- Books, Literature, and Writing»
- Commercial & Creative Writing
Jerry's New Year's Resolution
A New Year's Resolution is generally hard to follow because we often think of major things that we need to change like quitting smoking or loosing lots of weight. When making a New Year's Resolution, try to think of small steps towards a common goal to make it easier to keep.
We have to make a promise.
Meredith looked at her little brother, Jerry, and smiled. “Mom wants us to make a New Year’s Resolution,” she said. “She wants us to tell them about it tonight when we celebrate New Year’s Eve. What’s yours gonna be?”
Four year old Jerry gave his eight year old sister a chocolate smile as he looked up from eating his chocolate pudding. “What’s a reso…rev…restit….whatever you said?”
“It’s a promise we make to be better somehow,” Meredith said with an unhappy sigh, “don’t you know anything?”
“Sorry,” Jerry said his smile fading away.
“Oh it’s OK, Jerry,” Meredith said trying with a smile to take away Jerry’s sadness, “I’m just teasing.”
“Not funny,” Jerry said before filling his mouth with another spoonful of chocolate pudding.
“Did you even listen to Mom when she told us?” Meredith asked pulling out a piece of paper from her school notebook. “I’m gonna start my list right now.”
“Listes,” Jerry asked, “whas that?”
“A list,” Meredith said without looking up, “you know you write things down on paper……Oh, forget it, you don’t even know how to write. Go see Mom, you’re covered in chocolate.”
Meredith returned to her list without looking up so she didn’t see Jerry’s face fall as he slowly turned and entered the kitchen through the swinging door.
“Mom,” he asked stepping up to his mother and yanking on her pants in case she didn’t hear him.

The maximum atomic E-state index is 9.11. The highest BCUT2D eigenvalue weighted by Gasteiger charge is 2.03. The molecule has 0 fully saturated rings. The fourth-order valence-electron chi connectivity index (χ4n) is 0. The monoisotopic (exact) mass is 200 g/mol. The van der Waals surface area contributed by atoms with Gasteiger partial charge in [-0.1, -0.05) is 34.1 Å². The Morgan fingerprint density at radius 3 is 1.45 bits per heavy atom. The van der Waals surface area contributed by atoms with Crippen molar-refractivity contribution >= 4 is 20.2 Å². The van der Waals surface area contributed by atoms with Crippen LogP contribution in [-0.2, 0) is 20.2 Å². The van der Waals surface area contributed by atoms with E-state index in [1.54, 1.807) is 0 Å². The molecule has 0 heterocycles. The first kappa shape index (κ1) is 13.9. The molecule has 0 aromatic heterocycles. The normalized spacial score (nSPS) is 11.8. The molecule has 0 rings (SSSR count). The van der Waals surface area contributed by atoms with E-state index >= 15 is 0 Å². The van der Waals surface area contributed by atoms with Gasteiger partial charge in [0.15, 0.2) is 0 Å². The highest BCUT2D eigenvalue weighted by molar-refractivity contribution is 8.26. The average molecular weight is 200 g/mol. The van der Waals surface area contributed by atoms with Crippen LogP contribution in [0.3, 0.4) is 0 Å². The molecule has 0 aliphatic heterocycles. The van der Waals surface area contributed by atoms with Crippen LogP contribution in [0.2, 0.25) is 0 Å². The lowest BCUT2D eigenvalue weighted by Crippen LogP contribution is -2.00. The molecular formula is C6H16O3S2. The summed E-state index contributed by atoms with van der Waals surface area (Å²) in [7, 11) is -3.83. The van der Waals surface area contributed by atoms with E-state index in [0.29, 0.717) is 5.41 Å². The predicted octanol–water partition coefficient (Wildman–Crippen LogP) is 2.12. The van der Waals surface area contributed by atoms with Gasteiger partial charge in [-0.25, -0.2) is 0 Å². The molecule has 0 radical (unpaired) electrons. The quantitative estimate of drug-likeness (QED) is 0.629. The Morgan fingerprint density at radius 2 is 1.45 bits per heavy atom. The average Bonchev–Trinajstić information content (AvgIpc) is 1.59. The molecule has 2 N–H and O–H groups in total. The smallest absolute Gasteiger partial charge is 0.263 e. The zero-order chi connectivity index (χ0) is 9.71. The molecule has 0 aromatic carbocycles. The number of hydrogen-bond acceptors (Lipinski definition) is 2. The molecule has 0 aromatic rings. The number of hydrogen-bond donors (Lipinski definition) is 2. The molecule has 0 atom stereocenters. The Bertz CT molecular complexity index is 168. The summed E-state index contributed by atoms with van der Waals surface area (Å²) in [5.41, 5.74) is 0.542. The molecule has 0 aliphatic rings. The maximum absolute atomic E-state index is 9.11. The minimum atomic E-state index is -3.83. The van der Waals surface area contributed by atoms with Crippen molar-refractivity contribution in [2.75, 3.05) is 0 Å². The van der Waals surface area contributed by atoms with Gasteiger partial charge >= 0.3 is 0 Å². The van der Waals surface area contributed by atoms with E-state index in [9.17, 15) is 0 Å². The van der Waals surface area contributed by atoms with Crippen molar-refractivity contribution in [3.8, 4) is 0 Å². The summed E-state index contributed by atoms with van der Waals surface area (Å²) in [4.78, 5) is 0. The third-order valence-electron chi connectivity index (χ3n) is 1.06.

“Yes, Jerry,” she said putting down the dish she was drying. “Oh look at your face! Did you get any of that pudding into your mouth?” she added chuckling as she reached for the dish cloth to wipe his face.
“Merry said I gotta make a reso…restit…..rest-i-lushoon and she won’t tell me what it is.” He said sadly.
Do you ever have trouble finding a New Year's Resolution?
Try getting together with family or friends and making one together. That way you have people to encourage you to stay on track, and vice versa.
Do you mean resolution?” his mother asked stooping down to look him in the eyes after returning the cloth to the dishwater.
“Guess so,” he said. “What is it?”
“Well,” his mother said smiling and sitting on the floor next to him. “Come here, Jerry, and let me see if I can explain it so that you understand.” Jerry sat down in front of his mother on the floor and began tracing the patterns on the tiles. “You have to listen real hard, Jerry,” his mother added removing his hand from the tiles and placing it in his lap.
““Kay,” Jerry said, I’m lisnen.”
“Well, you see a long time ago……”
“Is this gonna be like the stories you read to me in bed?” Jerry asked brightening because he loved those stories.
“No, dear, this is a serious one, so you must listen and not interrupt, okay?”
“Kay,” Jerry said and looked into his mother’s eyes.
His eyes radiated such innocence and were so deep blue that anyone who became subjected to that intense look would sometimes find themselves lost. But Jerry’s mother had grown used to his intense look and she just smiled before beginning her story.